German Research Foundation funds new Research Training Group coordinated at Freie Universität Berlin
No 345/2017 from Dec 20, 2017
The German Research Foundation (DFG) has approved a new Research Training Group to be coordinated at Freie Universität Berlin. It is one of eleven new graduate training groups approved by the grants committee of the DFG in its winter session, as a spokesperson for the DFG announced on Wednesday in Bonn. The training group will begin its work in April 2018 with twelve positions for doctoral students and one postdoc position, as noted by its spokesperson, the computer science professor Günter Rote of Freie Universität Berlin. Technische Universität Berlin and Humboldt-Universität zu Berlin are involved as partners in the training group, which will initially be funded for four and a half years.
The topic of complexity comes in many forms in mathematics and computer science. So far the various forms have largely been researched independently of each other. In mathematics the combinatory aspect of complexity focuses on the mere number of mathematical structures. There is also descriptive complexity, based on the type of logic needed to visually represent a theorem in a clear manner. In addition, there is "classical" algorithmic complexity, which pertains to the duration and memory requirements of algorithms. The members of the Research Training Group plan to deal with the cross-connections between different approaches to gain insights that are relevant for both mathematics and theoretical computer science.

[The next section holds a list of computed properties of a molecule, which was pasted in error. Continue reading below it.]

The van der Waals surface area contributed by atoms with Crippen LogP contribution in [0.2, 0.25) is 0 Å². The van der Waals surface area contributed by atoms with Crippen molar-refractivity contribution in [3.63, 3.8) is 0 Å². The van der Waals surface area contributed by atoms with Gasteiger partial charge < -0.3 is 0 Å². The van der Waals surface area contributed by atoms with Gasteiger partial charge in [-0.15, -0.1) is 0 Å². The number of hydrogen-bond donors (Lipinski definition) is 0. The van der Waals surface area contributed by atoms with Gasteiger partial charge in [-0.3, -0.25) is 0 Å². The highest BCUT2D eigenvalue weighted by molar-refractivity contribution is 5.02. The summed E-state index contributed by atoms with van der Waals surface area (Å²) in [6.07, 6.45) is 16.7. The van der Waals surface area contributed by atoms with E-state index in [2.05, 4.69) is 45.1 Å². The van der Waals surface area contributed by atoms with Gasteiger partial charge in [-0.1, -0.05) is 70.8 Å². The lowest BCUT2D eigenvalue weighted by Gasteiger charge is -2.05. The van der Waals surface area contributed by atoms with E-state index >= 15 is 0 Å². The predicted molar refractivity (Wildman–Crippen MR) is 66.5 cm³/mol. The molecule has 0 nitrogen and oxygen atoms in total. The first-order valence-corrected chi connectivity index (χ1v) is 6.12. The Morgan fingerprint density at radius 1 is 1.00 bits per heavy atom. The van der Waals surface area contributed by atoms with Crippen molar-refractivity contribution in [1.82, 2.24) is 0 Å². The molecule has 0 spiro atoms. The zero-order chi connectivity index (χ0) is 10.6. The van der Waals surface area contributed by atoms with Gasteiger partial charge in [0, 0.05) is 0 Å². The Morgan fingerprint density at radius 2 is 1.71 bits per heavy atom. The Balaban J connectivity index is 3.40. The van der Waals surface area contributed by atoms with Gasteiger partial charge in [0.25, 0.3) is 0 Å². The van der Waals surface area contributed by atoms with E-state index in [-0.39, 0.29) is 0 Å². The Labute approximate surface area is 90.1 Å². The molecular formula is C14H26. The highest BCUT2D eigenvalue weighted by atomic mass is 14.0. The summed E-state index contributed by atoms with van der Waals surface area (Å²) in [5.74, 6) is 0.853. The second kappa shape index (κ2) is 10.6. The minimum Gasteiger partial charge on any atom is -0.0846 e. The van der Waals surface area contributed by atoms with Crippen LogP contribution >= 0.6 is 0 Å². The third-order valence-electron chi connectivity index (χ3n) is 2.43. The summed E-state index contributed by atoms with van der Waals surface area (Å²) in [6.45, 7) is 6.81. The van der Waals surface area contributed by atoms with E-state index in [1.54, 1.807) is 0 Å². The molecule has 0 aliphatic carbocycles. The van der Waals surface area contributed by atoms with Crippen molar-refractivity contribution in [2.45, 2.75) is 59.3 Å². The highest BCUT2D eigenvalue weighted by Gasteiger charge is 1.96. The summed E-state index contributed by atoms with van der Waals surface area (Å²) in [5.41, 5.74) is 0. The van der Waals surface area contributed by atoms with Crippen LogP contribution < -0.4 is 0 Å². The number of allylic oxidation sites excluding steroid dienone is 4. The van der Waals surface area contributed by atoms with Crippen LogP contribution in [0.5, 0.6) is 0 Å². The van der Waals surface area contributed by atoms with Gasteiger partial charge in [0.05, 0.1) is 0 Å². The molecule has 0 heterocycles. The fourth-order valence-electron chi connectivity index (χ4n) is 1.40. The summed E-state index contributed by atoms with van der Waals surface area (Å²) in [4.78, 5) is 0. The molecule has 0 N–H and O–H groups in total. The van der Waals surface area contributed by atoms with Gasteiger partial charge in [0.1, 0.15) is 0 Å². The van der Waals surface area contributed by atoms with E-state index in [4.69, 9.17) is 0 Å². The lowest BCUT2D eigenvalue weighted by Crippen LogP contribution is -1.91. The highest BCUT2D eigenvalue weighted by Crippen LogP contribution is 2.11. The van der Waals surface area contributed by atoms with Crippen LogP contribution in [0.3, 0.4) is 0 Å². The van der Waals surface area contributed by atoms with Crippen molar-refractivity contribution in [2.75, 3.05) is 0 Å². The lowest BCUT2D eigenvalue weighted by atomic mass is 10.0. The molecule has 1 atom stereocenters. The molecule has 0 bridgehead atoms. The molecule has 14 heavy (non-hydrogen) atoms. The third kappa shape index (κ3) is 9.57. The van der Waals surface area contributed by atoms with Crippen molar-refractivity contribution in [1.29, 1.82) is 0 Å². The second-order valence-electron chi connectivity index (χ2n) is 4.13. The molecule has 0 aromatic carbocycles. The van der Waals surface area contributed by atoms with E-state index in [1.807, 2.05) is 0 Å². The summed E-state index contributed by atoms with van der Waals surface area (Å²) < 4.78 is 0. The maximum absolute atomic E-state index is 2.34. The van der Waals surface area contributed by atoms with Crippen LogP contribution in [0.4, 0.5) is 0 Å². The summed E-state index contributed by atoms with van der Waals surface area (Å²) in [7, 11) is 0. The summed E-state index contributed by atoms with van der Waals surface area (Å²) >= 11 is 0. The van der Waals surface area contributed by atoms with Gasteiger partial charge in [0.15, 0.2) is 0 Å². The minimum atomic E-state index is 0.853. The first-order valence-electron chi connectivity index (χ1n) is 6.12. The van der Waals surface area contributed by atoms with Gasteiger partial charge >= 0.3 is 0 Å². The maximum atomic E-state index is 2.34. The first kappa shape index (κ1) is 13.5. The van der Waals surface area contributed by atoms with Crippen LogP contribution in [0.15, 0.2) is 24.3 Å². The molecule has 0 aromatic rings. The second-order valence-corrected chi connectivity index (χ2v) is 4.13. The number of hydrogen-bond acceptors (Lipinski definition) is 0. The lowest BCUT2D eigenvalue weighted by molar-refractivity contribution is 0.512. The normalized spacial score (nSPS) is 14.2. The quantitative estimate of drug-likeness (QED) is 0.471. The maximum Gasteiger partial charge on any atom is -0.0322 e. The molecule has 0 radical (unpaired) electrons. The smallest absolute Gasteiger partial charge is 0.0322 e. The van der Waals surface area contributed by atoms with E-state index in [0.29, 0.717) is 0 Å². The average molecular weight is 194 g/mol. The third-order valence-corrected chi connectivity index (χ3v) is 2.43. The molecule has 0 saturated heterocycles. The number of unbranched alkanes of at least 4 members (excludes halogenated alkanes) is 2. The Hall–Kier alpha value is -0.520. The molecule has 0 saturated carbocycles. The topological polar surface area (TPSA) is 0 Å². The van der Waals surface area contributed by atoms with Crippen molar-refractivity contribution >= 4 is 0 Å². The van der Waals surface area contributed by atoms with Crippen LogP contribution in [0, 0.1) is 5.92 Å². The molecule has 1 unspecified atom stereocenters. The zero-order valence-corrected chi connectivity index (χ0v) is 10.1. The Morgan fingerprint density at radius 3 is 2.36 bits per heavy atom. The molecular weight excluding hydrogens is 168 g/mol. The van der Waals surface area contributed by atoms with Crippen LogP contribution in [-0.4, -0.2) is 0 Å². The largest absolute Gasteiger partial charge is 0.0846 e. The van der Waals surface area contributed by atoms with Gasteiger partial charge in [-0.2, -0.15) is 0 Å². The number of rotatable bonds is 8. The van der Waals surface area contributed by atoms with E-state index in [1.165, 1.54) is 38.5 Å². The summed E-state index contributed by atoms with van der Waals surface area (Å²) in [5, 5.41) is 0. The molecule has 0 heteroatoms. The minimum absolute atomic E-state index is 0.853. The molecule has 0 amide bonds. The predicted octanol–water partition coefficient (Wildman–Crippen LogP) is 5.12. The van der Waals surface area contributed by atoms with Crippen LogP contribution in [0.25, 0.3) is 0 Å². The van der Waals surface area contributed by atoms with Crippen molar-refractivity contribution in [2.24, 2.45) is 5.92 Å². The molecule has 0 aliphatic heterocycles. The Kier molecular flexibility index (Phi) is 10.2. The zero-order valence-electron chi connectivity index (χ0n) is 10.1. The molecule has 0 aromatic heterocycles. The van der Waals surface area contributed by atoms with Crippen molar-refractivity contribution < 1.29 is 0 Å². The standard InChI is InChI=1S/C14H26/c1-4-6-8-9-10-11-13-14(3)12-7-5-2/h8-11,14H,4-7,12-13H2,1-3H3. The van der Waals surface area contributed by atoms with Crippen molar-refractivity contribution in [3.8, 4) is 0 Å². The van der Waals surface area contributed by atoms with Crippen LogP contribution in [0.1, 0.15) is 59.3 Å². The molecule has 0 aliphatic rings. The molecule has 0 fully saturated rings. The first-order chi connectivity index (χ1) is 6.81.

In the new Research Training Group, different perspectives or facets of complexity are to be integrated into a common education and research program. The main goal of the new group will be to train a new generation of highly qualified researchers. "We would like to offer the graduate students a broad and multi-faceted view of complexity in an exciting research environment," stressed Günter Rote. The Research Training Group was set up to fit into an international context with regard to the expected applicants, collaborating with international research groups, visiting researchers, and courses taught in English.
The Research Training Group to deal with complexity is one of eleven new graduate training groups approved by the DFG. They will receive a total of about 134 million euros over four and a half years. In addition to the eleven new training groups, the grants committee approved continued funding for 18 Research Training Groups over the next four and a half years. According to the DFG, the organization is currently funding 223 Research Training Groups, including 42 International Research Training Groups. This form of training offers an opportunity for graduate students to earn a doctorate within a structured research and qualification program at a high professional level.